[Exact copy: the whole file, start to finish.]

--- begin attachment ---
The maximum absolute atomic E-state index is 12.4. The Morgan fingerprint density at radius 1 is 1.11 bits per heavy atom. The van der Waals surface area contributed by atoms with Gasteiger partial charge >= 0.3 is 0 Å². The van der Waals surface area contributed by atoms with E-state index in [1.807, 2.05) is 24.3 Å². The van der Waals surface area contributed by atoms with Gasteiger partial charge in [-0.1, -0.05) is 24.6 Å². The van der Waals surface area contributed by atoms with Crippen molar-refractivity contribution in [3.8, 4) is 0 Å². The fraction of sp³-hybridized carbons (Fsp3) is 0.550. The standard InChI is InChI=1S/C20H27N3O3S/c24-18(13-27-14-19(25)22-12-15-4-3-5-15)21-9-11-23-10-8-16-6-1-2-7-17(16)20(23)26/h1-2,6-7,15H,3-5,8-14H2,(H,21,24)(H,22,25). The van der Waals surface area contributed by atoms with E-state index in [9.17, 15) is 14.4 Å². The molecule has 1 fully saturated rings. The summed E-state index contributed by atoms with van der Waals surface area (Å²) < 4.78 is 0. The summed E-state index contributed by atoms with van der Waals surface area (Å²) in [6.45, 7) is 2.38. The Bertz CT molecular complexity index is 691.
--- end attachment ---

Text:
The maximum absolute atomic E-state index is 12.4. The Morgan fingerprint density at radius 1 is 1.11 bits per heavy atom. The van der Waals surface area contributed by atoms with Gasteiger partial charge >= 0.3 is 0 Å². The van der Waals surface area contributed by atoms with E-state index in [1.807, 2.05) is 24.3 Å². The van der Waals surface area contributed by atoms with Gasteiger partial charge in [-0.1, -0.05) is 24.6 Å². The van der Waals surface area contributed by atoms with Crippen molar-refractivity contribution in [3.8, 4) is 0 Å². The fraction of sp³-hybridized carbons (Fsp3) is 0.550. The standard InChI is InChI=1S/C20H27N3O3S/c24-18(13-27-14-19(25)22-12-15-4-3-5-15)21-9-11-23-10-8-16-6-1-2-7-17(16)20(23)26/h1-2,6-7,15H,3-5,8-14H2,(H,21,24)(H,22,25). The van der Waals surface area contributed by atoms with E-state index in [9.17, 15) is 14.4 Å². The molecule has 1 fully saturated rings. The summed E-state index contributed by atoms with van der Waals surface area (Å²) < 4.78 is 0. The summed E-state index contributed by atoms with van der Waals surface area (Å²) in [6.45, 7) is 2.38. The Bertz CT molecular complexity index is 691.